Behind every movement should be feeling and intention

My heart is with Oriental dance, but I really enjoy watching ballet and Irish dance, ballroom is absolutely magical too.

Interview with Katya Kiipli
Writer: Amanda Bro
Posted in Ofelia 2022

Why did you start bellydancing? 

When I was about 15-16, there was a Brazilian TV series called ‘O Clone’. I was mesmerised with the Arabic culture, dance, music shown there. So – I started copying those moves in front of the mirror. 

“I believe that behind every movement should be feeling and intention.”

— Katya Kiipli

Are you telling a story or a message with your dance? 

Yes of course! I believe that behind every movement should be feeling and intention. One single movement of the arm can mean a lot of different feelings: despair, happiness, hopelessness, joy, pain etc,. We, dancers, use our bodies as instruments to show those feelings.

When I choose my repertoire, for example a song which has lyrics, I try to choose something that resonates with my own feelings. I always think about what bothers me and what I want to show to my audience, and if my audience feels what I feel, I think I did a great job. 

Do you have any advice for beginner dancers? 

Believe in yourself and don’t give up. It’s not easy, and no one was born a professional dancer. Sometimes you might feel that you are not progressing, that someone is always better than you, but please don’t get discouraged. Enjoy and appreciate your dance journey. And of course find a good teacher, someone who not only knows how to explain, whose dance style is close to your heart, but also someone who truly wants you to become a better dancer. 

Do you have any advice for dancers participating in competitions? 

First of all don’t hesitate and go for it. Don’t wait “til you’re ready”, as this time will never come. Competitions are the fastest way of growing professionally, as you have a strict deadline, no excuses to not practice. And of course the more you participate, the broader your dance repertoire will become, which means your movement vocabulary will also expand.

Secondly, invest in a good quality professional costume. It’s better to have 1 good quality and properly fitting costume rather than 10 cheap ones, no matter which category you dance in (beginner or a pro). And finally, don’t underestimate the power of a good choreography.

If you don’t know how to choreograph yourself, find someone who can create a dance piece for you or perform the piece learned from the workshop (with the permission of the choreographer of course).

Picture of Katya Kiipli

What’s the best advice you have ever gotten?

To always be myself, not trying to copy anyone. The deeper you look into yourself, the more you’ll understand in which direction you want to move your dance style. Explore your strengths and learn how to show them.

How do you see bellydance as a community?

Each time I come to Denmark, I’m amazed by how supportive all the dancers are, it’s truly a sisterhood, and I’m so honoured to be part of it even for just a 2-3 days. 

In Ireland I find it’s very challenging to get a good amount of people to attend the workshops at the festivals, or get enough audience at the shows to cover the rent of the performance space. That’s why we can’t really afford to invite a famous dancer. I hope this will improve and I’ll keep organising my festival Raqs Ireland to keep bellydance alive.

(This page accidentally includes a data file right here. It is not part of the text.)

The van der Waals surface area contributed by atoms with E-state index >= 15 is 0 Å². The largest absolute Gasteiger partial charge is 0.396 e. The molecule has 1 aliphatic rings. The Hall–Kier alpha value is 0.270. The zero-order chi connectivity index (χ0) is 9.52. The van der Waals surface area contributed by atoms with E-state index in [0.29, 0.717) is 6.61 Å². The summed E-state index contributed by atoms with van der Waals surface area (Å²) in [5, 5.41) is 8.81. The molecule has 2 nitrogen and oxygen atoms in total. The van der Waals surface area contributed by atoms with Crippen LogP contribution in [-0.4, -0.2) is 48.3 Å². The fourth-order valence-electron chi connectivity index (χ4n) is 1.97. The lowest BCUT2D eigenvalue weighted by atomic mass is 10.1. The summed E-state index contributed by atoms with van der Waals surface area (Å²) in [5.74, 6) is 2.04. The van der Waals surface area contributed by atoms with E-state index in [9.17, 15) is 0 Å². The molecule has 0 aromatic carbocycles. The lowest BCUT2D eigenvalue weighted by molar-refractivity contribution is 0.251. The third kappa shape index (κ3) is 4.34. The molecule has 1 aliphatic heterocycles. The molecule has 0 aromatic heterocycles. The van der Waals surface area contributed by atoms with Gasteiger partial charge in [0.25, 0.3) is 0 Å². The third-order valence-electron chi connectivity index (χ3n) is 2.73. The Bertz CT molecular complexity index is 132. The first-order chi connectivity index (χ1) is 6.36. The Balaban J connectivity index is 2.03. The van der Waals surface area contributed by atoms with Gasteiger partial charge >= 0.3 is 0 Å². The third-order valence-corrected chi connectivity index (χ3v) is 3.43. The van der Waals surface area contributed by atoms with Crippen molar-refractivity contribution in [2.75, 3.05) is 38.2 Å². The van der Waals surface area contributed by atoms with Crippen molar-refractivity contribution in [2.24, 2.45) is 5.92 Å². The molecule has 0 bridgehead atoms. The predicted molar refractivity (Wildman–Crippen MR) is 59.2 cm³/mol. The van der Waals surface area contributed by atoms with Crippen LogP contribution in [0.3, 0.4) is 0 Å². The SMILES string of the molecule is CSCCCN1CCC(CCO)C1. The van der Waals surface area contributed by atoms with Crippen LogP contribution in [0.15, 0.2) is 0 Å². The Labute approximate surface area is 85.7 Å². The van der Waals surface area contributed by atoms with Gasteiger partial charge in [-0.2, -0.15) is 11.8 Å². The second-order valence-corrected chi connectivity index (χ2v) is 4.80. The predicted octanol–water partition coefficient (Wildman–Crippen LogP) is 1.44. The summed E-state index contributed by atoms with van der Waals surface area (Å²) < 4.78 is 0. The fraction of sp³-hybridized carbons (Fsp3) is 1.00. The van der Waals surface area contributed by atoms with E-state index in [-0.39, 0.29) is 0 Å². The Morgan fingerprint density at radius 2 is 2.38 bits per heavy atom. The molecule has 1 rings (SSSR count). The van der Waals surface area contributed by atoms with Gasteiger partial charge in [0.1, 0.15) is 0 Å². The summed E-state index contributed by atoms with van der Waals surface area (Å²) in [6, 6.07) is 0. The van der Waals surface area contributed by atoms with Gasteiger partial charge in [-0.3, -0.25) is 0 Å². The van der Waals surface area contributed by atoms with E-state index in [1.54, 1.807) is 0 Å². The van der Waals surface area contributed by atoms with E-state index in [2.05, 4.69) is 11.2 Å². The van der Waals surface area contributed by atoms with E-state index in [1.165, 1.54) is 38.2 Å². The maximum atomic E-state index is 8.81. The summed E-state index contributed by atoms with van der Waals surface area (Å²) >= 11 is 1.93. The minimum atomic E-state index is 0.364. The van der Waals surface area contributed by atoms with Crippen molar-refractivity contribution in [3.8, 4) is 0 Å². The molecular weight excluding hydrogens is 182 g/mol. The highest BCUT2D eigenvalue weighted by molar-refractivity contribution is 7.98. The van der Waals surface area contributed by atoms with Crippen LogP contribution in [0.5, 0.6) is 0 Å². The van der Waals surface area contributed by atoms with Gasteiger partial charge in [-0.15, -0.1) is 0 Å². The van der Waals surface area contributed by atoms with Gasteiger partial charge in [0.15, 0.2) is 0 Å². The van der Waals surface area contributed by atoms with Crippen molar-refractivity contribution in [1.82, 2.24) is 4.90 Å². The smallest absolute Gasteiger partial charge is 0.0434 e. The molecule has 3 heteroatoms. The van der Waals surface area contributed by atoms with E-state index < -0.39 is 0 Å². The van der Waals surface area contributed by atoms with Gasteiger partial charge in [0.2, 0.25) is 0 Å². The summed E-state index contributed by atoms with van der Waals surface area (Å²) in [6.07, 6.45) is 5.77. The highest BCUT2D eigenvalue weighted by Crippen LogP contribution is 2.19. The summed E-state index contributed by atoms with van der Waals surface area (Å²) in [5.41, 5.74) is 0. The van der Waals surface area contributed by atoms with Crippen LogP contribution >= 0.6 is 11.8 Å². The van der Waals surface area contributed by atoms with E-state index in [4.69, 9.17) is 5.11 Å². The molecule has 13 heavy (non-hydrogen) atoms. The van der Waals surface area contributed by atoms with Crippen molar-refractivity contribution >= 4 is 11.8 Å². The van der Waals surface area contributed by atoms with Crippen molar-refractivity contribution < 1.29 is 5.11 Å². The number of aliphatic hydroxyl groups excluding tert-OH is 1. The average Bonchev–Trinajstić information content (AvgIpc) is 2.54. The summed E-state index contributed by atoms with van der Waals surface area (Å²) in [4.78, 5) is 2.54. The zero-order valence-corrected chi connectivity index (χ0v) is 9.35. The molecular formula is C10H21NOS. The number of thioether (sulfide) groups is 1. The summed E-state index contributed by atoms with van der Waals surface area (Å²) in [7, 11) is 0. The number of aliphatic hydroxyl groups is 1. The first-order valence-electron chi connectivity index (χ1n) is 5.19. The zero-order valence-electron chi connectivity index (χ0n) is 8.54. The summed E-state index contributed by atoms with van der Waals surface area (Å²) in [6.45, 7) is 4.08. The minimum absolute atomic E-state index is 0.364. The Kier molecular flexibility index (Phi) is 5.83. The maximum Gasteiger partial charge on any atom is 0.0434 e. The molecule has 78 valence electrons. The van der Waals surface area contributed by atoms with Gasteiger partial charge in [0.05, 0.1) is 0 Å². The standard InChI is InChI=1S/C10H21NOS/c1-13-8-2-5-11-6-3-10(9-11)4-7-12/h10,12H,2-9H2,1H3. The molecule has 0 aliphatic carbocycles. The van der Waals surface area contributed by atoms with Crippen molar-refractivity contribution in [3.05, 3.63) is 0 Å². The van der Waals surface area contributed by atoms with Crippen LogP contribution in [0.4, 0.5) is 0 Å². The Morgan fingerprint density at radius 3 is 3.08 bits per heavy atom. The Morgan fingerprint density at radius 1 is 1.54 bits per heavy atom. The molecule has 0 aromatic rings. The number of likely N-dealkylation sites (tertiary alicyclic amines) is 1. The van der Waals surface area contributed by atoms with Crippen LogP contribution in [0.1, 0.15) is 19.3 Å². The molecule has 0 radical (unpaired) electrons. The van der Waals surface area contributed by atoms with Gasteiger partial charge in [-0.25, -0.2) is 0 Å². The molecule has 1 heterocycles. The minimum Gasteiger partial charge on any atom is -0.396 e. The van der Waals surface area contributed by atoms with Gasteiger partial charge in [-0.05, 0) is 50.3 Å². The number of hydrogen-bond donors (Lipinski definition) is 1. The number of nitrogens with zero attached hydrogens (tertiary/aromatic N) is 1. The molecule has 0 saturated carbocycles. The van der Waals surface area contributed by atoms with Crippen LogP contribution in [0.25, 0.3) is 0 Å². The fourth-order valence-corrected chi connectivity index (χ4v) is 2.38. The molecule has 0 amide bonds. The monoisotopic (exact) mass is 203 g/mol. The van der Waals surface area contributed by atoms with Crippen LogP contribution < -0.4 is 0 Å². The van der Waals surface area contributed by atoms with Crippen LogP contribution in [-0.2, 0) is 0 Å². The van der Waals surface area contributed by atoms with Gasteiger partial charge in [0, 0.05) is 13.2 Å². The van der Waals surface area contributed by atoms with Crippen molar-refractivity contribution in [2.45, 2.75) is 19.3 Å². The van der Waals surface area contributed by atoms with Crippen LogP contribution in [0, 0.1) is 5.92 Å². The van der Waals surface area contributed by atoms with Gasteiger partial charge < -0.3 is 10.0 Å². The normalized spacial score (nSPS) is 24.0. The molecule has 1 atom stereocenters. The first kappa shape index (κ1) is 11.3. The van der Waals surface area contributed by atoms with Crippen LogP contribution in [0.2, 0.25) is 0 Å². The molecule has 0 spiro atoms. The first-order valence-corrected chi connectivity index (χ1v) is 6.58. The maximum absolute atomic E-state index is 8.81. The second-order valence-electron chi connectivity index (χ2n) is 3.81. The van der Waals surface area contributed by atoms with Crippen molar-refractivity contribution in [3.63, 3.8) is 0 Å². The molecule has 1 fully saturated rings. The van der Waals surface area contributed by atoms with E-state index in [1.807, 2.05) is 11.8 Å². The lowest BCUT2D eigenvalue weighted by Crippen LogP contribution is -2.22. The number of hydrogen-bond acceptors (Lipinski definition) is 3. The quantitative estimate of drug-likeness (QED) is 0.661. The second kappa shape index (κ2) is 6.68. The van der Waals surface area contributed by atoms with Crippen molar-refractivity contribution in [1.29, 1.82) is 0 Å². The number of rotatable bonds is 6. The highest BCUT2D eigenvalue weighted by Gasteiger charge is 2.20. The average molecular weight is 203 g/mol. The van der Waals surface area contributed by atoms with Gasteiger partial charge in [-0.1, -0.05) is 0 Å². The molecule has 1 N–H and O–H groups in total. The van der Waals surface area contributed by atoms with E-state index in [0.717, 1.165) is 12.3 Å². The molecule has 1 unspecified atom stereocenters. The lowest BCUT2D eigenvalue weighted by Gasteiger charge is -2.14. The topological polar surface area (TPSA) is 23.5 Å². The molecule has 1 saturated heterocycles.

What can we do to strengthen that community?

Respect, be kind to each other, and support each others events when possible. Keep each other in mind when planning events and setting the dates. Invite local teachers to teach or judge at your festivals, and offer a payment even if it’s just to cover travel expenses.

What’s your main learnings from your dance education?

If I talk about my 4 years in University, then I can say that contemporary dance techniques have really impacted my Oriental dance practice. From breathing to improvisation and creating choreographies.

The best thing I ever learned from contemporary classes was that “The floor is your best friend”- it’s my little secret ever since. It brought a lot of confidence into my dance and every time I’m about to perform, I try to feel the floor even for just a couple of seconds. If I can, I try to run through my dance, otherwise I just walk around the space for a moment. When I perform and start to get nervous, I just remind myself about the floor and it works like magic.

Picture of Katya Kiipli

What’s your focus while teaching?

Generally my main goal is to explain that way, that everything looks easy and understandable. I try to be very detailed and clear when it comes to choreographies and combinations. 

When we learn technical elements, my main goal is correct and efficient execution of each movement. I don’t want anyone to hurt themselves. 

Apart from technique and teaching methods I believe every teacher should motivate and encourage the students to become better, set an example that they want to follow. True teacher is not someone who thinks they know everything, it’s someone who aims to know more, who keeps on learning to give even more knowledge to their own students.

What’s your favorite dance style?

My heart is with Oriental dance, but I really enjoy watching ballet and Irish dance, ballroom is absolutely magical too. 

Within the Oriental dance, I’d say I’m closer to the modern Oriental style. I love being elegant and emotional in my dance and I’m still learning how to bring out the best of my dance.

Katya Kiipli on stage at Danish Open Bellydance
november 12, 2022